The quotation has various iterations — such as “News is something somebody doesn’t want printed; all else is advertising.” — and its origination has been attributed to people like William Randolph Hearst and Lord Northcliff (a.k.a. Alfred Harmsworth, the British publishing magnate of the early 20th century).
A discussion of the quote’s possible sources can be found here: Talk: George Orwell – Wikiquote
Beyond the source, how useful is the sentiment expressed in this bromide? Does it do a good job in defining what is and isn’t journalism?
I don’t think it does.
Yes, there are certainly things that people — particularly those in power — want covered up, and those things should be exposed. That is part of the journalist’s job, and in that sense, the quotation appeals to the anti-authoritarian in all of us.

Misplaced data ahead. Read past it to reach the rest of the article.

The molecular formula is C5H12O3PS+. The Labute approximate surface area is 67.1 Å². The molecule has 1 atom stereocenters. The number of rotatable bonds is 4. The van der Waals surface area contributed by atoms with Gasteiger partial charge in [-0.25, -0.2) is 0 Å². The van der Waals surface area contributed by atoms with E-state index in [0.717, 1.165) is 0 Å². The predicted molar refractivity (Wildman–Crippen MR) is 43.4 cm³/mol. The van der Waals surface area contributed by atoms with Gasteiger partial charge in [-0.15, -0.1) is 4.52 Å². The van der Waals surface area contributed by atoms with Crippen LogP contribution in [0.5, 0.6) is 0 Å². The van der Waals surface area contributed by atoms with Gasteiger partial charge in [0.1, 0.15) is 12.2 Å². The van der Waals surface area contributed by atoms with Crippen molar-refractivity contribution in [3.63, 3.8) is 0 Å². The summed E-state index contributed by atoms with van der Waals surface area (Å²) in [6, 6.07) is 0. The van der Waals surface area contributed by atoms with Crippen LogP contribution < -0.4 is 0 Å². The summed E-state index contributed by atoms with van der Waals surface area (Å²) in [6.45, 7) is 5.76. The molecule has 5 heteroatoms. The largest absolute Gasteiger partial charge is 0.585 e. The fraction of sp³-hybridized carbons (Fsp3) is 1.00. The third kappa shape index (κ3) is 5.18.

But I am hesitant to say that this is what journalism is all about. To me, journalism is telling ourselves about ourselves — and doing it with accuracy, clarity, and efficiency. Sometimes that will include items that some people want covered up, but it doesn’t have to in order to qualify as journalism.
The Prolific Reader. Kill the Quarterback is listed there along with some other great mysteries.https://theprolificreader.com/mystery”
What good are libraries? How should they be run? A reader (and librarian) responds
Last week, after my rant about the possibility of our county government shirking its responsibilities in not adequately funding our excellent local library, I included some provocative questions about libraries from newsletter reader Frank C. You can read those questions in this separate post.
I invited you to respond, and many of you did. Below is the response from Jennifer S., a faithful reader and good friend. I will include more responses next week.